"Oh, stop whinin', El. And you're welcome," he added sarcastically. "I just saved you from a nasty whuppin' a coupla times, is all. No need to thank me all at once."

Toller couldn't completely stop the grin from creeping onto his face. He had forgotten how much fun it was working with this bunch of nutcases. And now they had a baby added to the mix, which was a bonus. The little girl was clearly very much loved if Eliot's care of the child now using him as a climbing frame was anything to go by. How he managed to keep up the Mister-Don't-Mess-With-Me persona with a baby chewing his hair into slobbery strings Toller didn't know, but Eliot somehow made it work.

"Two weeks, Eliot. It's a date, okay? Then we'll take that damn' thing out of your back and you can get on with living." Toller wrote down the date Eliot needed to present himself at the hospital and handed it to the hitter. Sophie intercepted it before Eliot could get hold of it.

"I'll deal with this, Doctor," she said. "It'll be easier if I have the details."

"We'll make sure he's here on time," Nate added, "and let us know if there is anything Eliot will need ahead of the operation. Whatever it happens to be, Walt. Okay?"

"And I'll need to know about any physio he should be working on afterwards. I can help him with that," Parker interjected.

"I'll organise someone to come in and maybe, y'know, make up some new menus while you're out of action," Hardison straightened in his chair. "Maybe try somethin' new … experiment a li'l bit." The hacker's face was all innocence.

Eliot growled, making Lizzie giggle. It was bad enough that these so-called friends of his were organising his life now, but Hardison interfering with his menus? The hacker was dead meat if he went anywhere near his goddamn menus.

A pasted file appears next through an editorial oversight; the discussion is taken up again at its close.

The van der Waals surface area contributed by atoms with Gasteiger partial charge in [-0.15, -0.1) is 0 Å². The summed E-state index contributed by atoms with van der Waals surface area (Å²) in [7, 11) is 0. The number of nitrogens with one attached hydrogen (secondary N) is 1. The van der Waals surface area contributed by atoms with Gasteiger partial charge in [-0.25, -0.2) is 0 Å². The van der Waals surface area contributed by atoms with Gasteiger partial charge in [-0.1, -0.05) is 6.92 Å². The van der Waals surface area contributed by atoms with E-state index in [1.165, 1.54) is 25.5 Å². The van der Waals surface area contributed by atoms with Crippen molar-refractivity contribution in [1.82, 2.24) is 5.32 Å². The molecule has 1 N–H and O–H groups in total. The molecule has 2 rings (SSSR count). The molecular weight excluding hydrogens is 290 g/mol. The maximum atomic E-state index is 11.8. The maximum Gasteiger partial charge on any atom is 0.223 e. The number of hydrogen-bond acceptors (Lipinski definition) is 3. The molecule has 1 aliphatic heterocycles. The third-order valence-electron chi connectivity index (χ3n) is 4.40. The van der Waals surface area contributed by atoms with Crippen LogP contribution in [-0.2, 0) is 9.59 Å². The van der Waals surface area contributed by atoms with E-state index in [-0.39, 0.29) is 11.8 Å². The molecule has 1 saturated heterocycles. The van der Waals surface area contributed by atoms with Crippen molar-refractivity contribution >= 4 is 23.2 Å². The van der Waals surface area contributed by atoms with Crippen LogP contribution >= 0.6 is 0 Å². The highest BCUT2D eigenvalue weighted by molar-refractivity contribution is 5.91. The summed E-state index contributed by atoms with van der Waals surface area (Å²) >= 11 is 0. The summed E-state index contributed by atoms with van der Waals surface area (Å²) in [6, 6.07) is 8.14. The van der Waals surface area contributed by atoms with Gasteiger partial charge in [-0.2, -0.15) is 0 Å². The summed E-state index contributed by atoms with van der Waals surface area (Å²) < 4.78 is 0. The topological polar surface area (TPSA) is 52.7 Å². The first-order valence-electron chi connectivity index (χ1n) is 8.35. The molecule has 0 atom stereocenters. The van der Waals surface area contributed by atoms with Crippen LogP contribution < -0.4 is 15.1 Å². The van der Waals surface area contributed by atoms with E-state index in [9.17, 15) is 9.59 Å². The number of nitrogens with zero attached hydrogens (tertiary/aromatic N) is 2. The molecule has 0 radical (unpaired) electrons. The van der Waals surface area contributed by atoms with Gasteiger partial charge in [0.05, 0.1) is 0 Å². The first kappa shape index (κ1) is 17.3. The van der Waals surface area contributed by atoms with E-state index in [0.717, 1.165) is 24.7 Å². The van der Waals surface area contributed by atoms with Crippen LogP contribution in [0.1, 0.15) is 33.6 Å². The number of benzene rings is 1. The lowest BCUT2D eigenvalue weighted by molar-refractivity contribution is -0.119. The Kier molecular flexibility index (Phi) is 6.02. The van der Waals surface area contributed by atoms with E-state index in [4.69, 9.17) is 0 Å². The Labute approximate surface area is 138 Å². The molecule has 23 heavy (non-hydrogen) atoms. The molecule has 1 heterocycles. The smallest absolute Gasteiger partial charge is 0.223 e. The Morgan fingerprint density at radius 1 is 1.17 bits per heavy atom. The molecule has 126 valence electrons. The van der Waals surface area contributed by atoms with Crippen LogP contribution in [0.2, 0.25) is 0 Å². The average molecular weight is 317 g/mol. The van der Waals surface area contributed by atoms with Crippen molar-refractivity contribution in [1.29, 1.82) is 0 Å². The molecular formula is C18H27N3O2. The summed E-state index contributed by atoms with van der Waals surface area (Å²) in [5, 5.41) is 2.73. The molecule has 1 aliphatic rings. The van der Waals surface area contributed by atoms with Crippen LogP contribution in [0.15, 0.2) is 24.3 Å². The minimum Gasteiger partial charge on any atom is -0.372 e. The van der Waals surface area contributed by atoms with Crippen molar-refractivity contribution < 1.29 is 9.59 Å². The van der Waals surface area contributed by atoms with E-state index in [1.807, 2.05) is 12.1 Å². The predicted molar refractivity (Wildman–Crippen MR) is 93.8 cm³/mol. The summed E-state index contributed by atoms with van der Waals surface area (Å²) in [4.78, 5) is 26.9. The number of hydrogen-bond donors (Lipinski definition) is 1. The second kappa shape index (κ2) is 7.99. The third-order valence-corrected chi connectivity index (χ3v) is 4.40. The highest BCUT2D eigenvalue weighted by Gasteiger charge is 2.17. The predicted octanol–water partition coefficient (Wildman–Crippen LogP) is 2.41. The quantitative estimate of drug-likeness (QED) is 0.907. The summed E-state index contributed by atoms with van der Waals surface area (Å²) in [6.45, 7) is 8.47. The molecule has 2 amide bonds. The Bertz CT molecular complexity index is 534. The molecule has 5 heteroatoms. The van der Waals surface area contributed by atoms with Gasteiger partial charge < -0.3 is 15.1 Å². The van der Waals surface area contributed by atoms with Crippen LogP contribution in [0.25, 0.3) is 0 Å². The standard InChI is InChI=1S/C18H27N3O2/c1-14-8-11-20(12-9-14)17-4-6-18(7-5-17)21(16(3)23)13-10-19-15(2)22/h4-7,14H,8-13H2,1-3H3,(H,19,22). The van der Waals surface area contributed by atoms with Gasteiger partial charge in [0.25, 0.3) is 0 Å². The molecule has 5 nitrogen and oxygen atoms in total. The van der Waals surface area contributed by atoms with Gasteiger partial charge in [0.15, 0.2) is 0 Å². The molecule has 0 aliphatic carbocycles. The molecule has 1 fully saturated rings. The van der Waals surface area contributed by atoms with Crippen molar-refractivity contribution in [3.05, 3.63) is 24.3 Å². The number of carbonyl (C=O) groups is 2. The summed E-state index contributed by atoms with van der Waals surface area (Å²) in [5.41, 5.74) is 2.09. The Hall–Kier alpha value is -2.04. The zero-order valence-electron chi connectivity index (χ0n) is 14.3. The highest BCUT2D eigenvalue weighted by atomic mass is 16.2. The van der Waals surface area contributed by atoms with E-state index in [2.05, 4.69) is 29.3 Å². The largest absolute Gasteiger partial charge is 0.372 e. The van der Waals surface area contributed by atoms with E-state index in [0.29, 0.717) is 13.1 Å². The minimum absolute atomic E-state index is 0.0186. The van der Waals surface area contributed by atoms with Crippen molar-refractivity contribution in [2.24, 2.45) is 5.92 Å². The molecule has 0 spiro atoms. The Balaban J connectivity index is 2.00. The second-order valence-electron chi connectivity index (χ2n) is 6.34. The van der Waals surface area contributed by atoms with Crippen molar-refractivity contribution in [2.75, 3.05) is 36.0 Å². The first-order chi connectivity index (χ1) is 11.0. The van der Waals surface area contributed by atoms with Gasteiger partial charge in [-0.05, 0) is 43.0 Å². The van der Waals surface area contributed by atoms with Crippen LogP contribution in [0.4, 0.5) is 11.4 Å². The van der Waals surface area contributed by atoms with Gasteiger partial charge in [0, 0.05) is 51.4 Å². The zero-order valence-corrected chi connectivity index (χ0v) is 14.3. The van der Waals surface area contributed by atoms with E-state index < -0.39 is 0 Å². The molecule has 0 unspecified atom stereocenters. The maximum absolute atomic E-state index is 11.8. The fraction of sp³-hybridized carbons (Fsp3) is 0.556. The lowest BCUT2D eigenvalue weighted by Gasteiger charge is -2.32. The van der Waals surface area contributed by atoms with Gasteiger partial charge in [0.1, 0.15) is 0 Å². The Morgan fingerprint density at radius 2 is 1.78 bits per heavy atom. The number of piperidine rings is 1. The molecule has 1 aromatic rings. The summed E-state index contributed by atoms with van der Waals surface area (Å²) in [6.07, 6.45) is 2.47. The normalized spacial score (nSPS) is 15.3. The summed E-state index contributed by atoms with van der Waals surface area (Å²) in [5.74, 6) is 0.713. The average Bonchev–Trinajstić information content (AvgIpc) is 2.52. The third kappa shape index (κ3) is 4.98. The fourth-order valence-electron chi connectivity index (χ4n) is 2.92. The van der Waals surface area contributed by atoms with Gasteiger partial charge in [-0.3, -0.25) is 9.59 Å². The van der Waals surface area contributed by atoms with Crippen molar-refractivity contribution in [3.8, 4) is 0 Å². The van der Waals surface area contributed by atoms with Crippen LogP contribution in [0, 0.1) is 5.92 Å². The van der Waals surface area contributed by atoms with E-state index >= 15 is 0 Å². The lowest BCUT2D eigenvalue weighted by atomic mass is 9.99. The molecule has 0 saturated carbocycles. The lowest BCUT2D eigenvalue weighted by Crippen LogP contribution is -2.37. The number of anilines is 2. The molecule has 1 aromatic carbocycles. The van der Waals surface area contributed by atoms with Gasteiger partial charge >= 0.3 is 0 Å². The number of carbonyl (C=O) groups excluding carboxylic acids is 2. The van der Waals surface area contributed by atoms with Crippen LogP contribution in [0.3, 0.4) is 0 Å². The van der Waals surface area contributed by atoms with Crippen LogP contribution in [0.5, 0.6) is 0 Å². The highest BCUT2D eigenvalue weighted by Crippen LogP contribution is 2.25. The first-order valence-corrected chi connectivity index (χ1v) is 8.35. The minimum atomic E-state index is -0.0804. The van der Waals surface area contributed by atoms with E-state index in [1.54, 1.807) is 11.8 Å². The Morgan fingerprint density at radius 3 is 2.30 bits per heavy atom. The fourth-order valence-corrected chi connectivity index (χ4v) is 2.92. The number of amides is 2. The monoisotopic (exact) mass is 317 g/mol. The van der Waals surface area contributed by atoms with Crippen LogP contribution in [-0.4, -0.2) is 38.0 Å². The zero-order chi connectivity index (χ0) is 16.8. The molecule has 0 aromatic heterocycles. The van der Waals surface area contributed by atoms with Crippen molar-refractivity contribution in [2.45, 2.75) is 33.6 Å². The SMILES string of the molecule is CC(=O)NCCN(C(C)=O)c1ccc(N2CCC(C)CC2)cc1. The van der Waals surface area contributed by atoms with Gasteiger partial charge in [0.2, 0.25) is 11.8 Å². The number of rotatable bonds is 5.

"Dammit, Hardison –" Eliot's growl turned antsy.

"Hey, bro! Language!" Hardison was all mock horror and round eyes. He knew how sensitive Eliot was regarding cussin' around Lizzie.

The child in question cackled happily as she gummed and tugged Eliot's loose hair. He was beginning to look like a refugee from the sixties, and he simmered fiercely at the cocky hacker, now grinning like the fool with a death wish he obviously was. It was hellaciously difficult to give Hardison the Patent Spencer Death Glare when you had a child making you look like an ill-kempt bush. His left eye tic'd.

Toller, amused as he was, had other patients to see, so he stood up and waved his hand at the door.

"Go. Get out of here and I'll see you in two weeks. All of you," he added, hazel eyes twinkling.

He watched as Eliot held Lizzie safely in his left arm and levered himself out of the chair with his right, and Toller saw the tension in the man's right arm as his back twinged. But the child was safe, and he could see the rest of the team desperate to help, but knowing Eliot wouldn't appreciate it.

Once Eliot was standing, straight and strong, Toller saw the blue eyes glance at him, and the Oklahoman nodded in acknowledgement, Lizzie close to his heart and Eliot's arms around her as though he could protect her from the devil himself.

"Be seein' you, Doc," Eliot rasped, and then they were gone, easing themselves out of his office and into their world.


Dinner that night in the brewpub was a quiet affair, Eliot not cooking for once, and they sat around chatting, the conversation filled with soft laughter and teasing. It was just what Eliot needed, they knew, to stop him drawing in on himself and becoming even crankier than his usual anti-social self.

Lizzie sat in her high-chair and ate whatever was put in front of her, the team as one shovelling morsels in her ever-open mouth and wiping up the mess when she chewed a carrot stick into shreds. She burbled and chuntered and giggled, a happy child with a family who loved her, and all was well with her world.